Presentation on theme: "US coker outlook: Issues for new capacity Stephen Burns Houston Bureau Chief Argus Media."— Presentation transcript:
US coker outlook: Issues for new capacity Stephen Burns Houston Bureau Chief Argus Media
About Argus Media Argus Media covers markets in crude, products, natural gas, electricity, coal, emissions and transportation. More than 150 employees throughout the world provide market reporting and analysis. Main offices in London, New York, Houston, Washington, Singapore and Moscow. Argus Media is the world's leading privately held oil and gas price reporting service. Argus spot market price assessments are widely used as benchmarks for sale and purchase contracts. Argus Media publishes a broad range of specialist newsletters.
Coke production: Unique features? Coke production is not driven by coke demand Supply reflects refinery utilization and investment strategies
US gasoline challenges Demand to keep growing Infrastructural capacity constraints Tightening specifications to limit imports
No new refineries World-scale refinery of 200,000 b/d would cost $2 billion? New Source Review battle in courts creates uncertainty NIMBY syndrome turning into BANANA Never any good news about refinery emissions High US retail gasoline prices do not hurt consumers enough
“Golden Age” for refining? Refining margins hit record high Sour crude discounts enhance margins at complex refineries Q2 profits to eclipse all of 2003? Sentiment hangover after 20 years of low returns High utilization = deferred maintenance = coke supply risk?
Sour crude discount favors complex refineries I
Coker growth path Gulf Coast coker capacity from 800,000 b/d in 1998 to 2.1 million b/d now Mexico, Venezuela encouraged projects to secure market share for heavy crudes Around 2mn b/d of Pemex/PdV crude to US Gulf Coast Advances in coker technology improve economics
Significant recent US additions ChevronTexaco, Pascagoula: extra 800,000 t/yr from 2003 Valero, Texas City: New 45,000 b/d coker in $337 million upgrade, started up October 2003. Extra 1.08 million t/yr; could reach 1.20 million t/yr? Valero, St. Charles: Expanded coker by 15,000 b/d, Q1 2004 ConocoPhillips, Wood River: extra 300,000 t/yr from April Citgo plans for Corpus Christi?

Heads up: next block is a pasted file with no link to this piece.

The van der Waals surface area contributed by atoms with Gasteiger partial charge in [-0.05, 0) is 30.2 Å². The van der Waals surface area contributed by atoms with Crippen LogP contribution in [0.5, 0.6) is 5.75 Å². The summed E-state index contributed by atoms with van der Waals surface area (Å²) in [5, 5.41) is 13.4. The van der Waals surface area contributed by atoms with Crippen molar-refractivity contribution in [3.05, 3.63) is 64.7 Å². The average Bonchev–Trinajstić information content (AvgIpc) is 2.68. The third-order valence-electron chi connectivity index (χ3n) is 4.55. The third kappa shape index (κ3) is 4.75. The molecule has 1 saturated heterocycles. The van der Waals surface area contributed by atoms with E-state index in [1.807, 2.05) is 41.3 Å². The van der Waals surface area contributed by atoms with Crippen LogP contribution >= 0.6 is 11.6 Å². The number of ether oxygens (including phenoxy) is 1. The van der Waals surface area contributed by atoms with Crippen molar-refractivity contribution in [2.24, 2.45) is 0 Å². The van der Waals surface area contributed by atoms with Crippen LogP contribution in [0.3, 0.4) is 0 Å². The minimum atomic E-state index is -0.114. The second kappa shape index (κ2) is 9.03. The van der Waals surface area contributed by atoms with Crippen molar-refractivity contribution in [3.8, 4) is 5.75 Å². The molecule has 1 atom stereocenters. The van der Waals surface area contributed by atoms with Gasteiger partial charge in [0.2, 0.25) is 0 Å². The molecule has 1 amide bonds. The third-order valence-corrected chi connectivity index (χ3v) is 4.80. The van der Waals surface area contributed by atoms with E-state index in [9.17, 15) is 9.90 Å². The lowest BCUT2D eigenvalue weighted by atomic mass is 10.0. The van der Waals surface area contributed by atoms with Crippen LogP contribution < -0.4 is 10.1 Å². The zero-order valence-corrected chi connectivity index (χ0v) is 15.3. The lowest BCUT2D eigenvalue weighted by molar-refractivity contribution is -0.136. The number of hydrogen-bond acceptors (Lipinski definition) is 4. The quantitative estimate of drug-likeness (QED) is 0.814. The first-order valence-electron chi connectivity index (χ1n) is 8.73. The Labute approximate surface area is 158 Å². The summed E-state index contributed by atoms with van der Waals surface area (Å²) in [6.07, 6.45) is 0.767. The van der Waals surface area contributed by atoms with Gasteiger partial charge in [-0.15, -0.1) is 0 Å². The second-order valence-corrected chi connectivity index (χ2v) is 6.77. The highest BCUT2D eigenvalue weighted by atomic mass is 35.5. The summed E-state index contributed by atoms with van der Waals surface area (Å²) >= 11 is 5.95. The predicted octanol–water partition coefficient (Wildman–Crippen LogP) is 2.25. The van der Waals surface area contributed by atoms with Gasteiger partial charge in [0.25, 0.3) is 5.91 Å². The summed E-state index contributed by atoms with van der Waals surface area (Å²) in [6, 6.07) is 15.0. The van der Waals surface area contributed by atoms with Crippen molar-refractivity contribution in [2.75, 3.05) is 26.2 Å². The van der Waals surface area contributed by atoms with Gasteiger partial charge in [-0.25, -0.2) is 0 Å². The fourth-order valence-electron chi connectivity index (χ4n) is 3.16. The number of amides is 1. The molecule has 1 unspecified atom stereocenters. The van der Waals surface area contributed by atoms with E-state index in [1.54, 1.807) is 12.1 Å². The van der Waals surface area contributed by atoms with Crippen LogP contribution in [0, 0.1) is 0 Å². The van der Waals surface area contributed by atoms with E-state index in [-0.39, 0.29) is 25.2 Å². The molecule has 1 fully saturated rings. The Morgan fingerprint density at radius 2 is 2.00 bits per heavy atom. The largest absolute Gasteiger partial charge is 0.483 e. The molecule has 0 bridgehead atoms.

Factors against new coker investment Cokers are expensive propositions - $400mn for 50,000 b/d? Economies of scale favor cokers in larger refineries – most of the obvious candidates already have them Mexico crude production reaching a plateau Venezuela struggling to achieve political stability Massive drain of investment funds for Tier II spending
Refiners bearing the burden Tier II spending will cost refining industry $20bn Re-orientation of industry following mergers Majors were more likely to plan for long-term Independents don’t have as much financial clout Oil price assumptions have not yet moved up much
Factors in favor of coker investment Increased OPEC production to keep sour discounts wide? Will international refiners make the investment needed to meet tighter US standards? Venezuela potential as gasoline supplier unfulfilled? “Secular upcycle” underway for refiners? Potential for Canada’s oil sands to head south?
Summary New coker investment is slowing as opportunities filled Capacity creep reaching limits, new units needed. US gasoline demand growth plus tighter specifications will underpin margins, but sentiment lagging Remaining Tier II costs will sap available funds If not now, maybe later?